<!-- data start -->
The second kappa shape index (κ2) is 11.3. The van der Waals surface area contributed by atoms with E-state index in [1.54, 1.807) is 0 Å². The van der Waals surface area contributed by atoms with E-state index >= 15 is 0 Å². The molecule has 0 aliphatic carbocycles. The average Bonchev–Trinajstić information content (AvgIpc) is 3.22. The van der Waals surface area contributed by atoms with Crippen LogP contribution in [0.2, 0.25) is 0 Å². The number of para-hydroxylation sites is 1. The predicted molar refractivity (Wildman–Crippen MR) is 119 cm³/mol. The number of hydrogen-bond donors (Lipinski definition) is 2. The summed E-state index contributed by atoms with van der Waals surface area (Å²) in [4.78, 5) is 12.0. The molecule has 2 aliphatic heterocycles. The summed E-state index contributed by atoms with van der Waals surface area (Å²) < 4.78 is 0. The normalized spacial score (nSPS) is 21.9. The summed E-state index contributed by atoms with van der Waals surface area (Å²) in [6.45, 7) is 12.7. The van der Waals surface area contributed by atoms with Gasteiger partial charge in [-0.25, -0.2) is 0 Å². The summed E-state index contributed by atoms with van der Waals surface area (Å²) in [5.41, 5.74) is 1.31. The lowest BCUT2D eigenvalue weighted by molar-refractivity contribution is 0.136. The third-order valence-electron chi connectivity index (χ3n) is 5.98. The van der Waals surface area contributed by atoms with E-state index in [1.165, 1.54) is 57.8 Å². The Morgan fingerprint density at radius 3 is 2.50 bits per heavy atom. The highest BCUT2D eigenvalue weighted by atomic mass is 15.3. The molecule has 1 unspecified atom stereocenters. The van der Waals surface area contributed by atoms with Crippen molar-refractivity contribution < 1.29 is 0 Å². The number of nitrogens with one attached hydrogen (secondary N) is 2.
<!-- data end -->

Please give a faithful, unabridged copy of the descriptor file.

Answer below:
The second kappa shape index (κ2) is 11.3. The van der Waals surface area contributed by atoms with E-state index in [1.54, 1.807) is 0 Å². The van der Waals surface area contributed by atoms with E-state index >= 15 is 0 Å². The molecule has 0 aliphatic carbocycles. The average Bonchev–Trinajstić information content (AvgIpc) is 3.22. The van der Waals surface area contributed by atoms with Crippen LogP contribution in [0.2, 0.25) is 0 Å². The number of para-hydroxylation sites is 1. The predicted molar refractivity (Wildman–Crippen MR) is 119 cm³/mol. The number of hydrogen-bond donors (Lipinski definition) is 2. The summed E-state index contributed by atoms with van der Waals surface area (Å²) in [4.78, 5) is 12.0. The molecule has 2 aliphatic heterocycles. The summed E-state index contributed by atoms with van der Waals surface area (Å²) < 4.78 is 0. The normalized spacial score (nSPS) is 21.9. The summed E-state index contributed by atoms with van der Waals surface area (Å²) in [6.45, 7) is 12.7. The van der Waals surface area contributed by atoms with Gasteiger partial charge in [-0.25, -0.2) is 0 Å². The summed E-state index contributed by atoms with van der Waals surface area (Å²) in [5.41, 5.74) is 1.31. The lowest BCUT2D eigenvalue weighted by molar-refractivity contribution is 0.136. The third-order valence-electron chi connectivity index (χ3n) is 5.98. The van der Waals surface area contributed by atoms with E-state index in [1.165, 1.54) is 57.8 Å². The Morgan fingerprint density at radius 3 is 2.50 bits per heavy atom. The highest BCUT2D eigenvalue weighted by atomic mass is 15.3. The molecule has 1 unspecified atom stereocenters. The van der Waals surface area contributed by atoms with Crippen molar-refractivity contribution < 1.29 is 0 Å². The number of nitrogens with one attached hydrogen (secondary N) is 2.